“In a way, the film that “Benji” most closely resembles is Buster Keaton’s magnificent silent classic, “The General.” The slow, repetitious set-up of Keaton with his train and Higgins with his rounds about town, the focused realism, the slightly down-at-the-heels outsiderness of the heroes, the hint of love about to blossom if only the hero can provide for his beloved, the insistently lengthy attention paid to the immediacy of ultra-mundane cause and effect — these are the same in both films.”

Is this guy on drugs?…….. Probably. I don’t recall it being anything other that a doggy schmaltz fest. Maybe this is a picture ready for revisiting……

BENJI was Joe Camp’s directorial debut, he would go on to make nine films in his career, seven of them would star a dog.


From Barra With Love


There’s Sabine Hellmann, our hilariously sweet but incredibly able sound recordist perched majestically on a rocky outcrop, arm outstretched holding the boom like a Roman standard bearer. All the while listening with the ears of a hawk for any alien noise that may tarnish the scene playing out below her….. As Zach and I constantly agreed, it was the best crew EVER.


Shooting in such a remote area may put people off, despite the beauty on show in these pictures it was no picnic. Left behind on the mainland were such luxuries as central heating and a regular supply of hot water, and at the end of the fortnight there weren’t many people on set not in need of a serious hose down, but I direct your attention back to the pictures (I have to stress that these examples were taken on my phone) and the light. That beautiful, perfectly diffused HMI in the sky is reason enough for setting up a film in an area such as Barra. It made my job as Assistant Director very easy as we rarely had to place a light… A reflector and a flag here and there were all that was required to spill gorgeous, natural illumination onto the actor’s faces which saved us bags of time. And of course, this is the very location that Alexander MacKendrick chose to film the world famous 1949 Scottish picture WHISKY GALORE, the local RBS bank has a blue plaque tacked to it in his honour. We also took great delight in looking awestruck at some whiskey bottles recovered from the actual ship the film was based on in the local Hotel. It was like being in a very small Hard Rock Cafe for movie buffs.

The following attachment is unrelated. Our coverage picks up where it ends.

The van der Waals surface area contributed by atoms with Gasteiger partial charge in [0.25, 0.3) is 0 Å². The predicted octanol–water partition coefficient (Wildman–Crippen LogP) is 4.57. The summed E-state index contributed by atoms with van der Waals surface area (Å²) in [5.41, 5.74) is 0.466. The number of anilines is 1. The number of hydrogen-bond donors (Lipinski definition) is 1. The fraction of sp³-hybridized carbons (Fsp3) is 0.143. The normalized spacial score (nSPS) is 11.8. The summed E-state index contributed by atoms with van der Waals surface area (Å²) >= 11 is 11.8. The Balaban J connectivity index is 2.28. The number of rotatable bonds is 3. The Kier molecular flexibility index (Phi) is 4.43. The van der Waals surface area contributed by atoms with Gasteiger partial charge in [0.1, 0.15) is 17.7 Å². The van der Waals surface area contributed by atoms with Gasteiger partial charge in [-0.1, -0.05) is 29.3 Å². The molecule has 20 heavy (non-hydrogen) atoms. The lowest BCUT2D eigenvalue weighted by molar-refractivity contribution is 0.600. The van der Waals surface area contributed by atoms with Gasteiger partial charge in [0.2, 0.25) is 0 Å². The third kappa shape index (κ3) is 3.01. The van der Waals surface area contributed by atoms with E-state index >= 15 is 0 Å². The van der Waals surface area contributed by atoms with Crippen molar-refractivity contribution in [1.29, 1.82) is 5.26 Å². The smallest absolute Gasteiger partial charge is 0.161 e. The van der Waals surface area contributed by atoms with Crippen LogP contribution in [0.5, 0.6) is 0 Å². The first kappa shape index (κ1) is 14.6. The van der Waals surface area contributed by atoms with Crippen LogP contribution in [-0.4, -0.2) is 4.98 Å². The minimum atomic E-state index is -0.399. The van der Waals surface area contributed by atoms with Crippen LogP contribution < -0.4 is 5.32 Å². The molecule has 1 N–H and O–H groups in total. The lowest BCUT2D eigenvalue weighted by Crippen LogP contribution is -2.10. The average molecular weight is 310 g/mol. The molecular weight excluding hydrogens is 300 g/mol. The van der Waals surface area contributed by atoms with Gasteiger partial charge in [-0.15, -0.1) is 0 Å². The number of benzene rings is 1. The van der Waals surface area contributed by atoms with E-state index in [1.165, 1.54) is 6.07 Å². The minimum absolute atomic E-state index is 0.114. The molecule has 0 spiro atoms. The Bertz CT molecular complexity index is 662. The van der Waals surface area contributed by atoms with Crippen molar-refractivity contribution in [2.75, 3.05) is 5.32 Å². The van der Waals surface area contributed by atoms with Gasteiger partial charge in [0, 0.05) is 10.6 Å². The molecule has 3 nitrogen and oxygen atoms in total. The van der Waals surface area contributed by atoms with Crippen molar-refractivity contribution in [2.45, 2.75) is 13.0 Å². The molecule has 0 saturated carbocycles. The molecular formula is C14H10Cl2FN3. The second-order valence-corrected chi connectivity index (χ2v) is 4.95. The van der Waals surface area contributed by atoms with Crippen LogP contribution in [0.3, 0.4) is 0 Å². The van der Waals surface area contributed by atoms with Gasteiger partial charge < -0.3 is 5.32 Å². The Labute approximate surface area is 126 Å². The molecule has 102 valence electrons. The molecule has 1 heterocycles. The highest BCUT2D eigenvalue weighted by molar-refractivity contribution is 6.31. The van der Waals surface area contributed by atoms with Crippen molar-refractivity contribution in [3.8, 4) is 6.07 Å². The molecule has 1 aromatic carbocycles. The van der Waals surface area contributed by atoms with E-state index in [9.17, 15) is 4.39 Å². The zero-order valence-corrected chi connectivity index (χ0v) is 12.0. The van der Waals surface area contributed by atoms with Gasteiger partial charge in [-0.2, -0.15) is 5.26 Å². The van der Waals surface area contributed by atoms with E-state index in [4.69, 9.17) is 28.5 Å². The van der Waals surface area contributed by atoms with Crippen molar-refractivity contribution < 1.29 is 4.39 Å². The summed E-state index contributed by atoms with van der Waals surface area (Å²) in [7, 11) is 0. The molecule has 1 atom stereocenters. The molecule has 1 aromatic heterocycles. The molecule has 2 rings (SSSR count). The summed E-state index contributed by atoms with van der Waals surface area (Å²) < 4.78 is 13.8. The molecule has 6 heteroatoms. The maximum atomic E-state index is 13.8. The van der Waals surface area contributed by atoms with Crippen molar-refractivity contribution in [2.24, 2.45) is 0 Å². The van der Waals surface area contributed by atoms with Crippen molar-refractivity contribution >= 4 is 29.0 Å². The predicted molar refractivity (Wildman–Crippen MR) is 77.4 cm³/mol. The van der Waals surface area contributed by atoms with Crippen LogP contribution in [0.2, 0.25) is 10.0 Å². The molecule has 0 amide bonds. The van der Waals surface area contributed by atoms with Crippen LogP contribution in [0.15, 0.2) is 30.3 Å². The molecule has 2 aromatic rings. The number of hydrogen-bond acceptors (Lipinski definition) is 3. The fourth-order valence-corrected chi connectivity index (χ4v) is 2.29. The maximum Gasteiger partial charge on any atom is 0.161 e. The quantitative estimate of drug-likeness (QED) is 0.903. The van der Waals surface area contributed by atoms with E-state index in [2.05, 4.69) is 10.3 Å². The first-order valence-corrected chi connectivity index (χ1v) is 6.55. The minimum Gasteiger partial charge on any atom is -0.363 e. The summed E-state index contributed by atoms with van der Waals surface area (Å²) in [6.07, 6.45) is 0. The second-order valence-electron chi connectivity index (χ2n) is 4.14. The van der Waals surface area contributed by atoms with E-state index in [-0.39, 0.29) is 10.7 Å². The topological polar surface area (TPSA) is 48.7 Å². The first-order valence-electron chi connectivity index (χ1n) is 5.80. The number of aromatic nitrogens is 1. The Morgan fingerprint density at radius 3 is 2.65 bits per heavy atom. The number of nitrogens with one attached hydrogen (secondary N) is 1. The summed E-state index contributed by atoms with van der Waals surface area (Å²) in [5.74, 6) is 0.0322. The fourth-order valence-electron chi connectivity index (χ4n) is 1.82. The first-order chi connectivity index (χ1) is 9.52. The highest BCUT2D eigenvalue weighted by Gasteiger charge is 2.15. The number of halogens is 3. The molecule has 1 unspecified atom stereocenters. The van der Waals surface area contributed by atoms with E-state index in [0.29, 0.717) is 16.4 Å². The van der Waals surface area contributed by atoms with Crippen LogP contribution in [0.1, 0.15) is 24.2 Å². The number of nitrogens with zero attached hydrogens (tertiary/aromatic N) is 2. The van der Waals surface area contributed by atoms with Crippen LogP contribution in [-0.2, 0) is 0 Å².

All in all the shoot went incredibly well. It wasn’t without incident (what film shoot is??) but solutions were found for every problem we came across. There are a couple of scenes to shoot in the New Year then the work of stitching the picture together will commence. One of the downsides of shooting on 16mm is the lack of instant gratification but I suppose this also adds to the excitement. Ian Marrs, our camera assistant and HD disciple would say this is one of the biggest pro’s of working on digital, you see what you shoot as soon as you’ve shot it. There can be no greater satisfaction however, than getting your processed rushes handed to you and them looking like film. Real, organic, honest celluloid. Christmas can go hang, I’m looking forward to January!

Special mention should go to our actors Gillchrist, Emily and Paul (Surnames to follow, sorry) who were enthusiastically signed on to making the picture work and really embraced their characters, it was a joy to see them work.

Anyway, it’s good to be back. I think another couple of half hour showers should see me back to normal. I’ll leave you with a gratuitous sunset shot. Again, captured on my phone.


Gone Fishing

I’m now on the beautifull and remote Isle of Barra to shoot a film. See you back here on the 16th of December.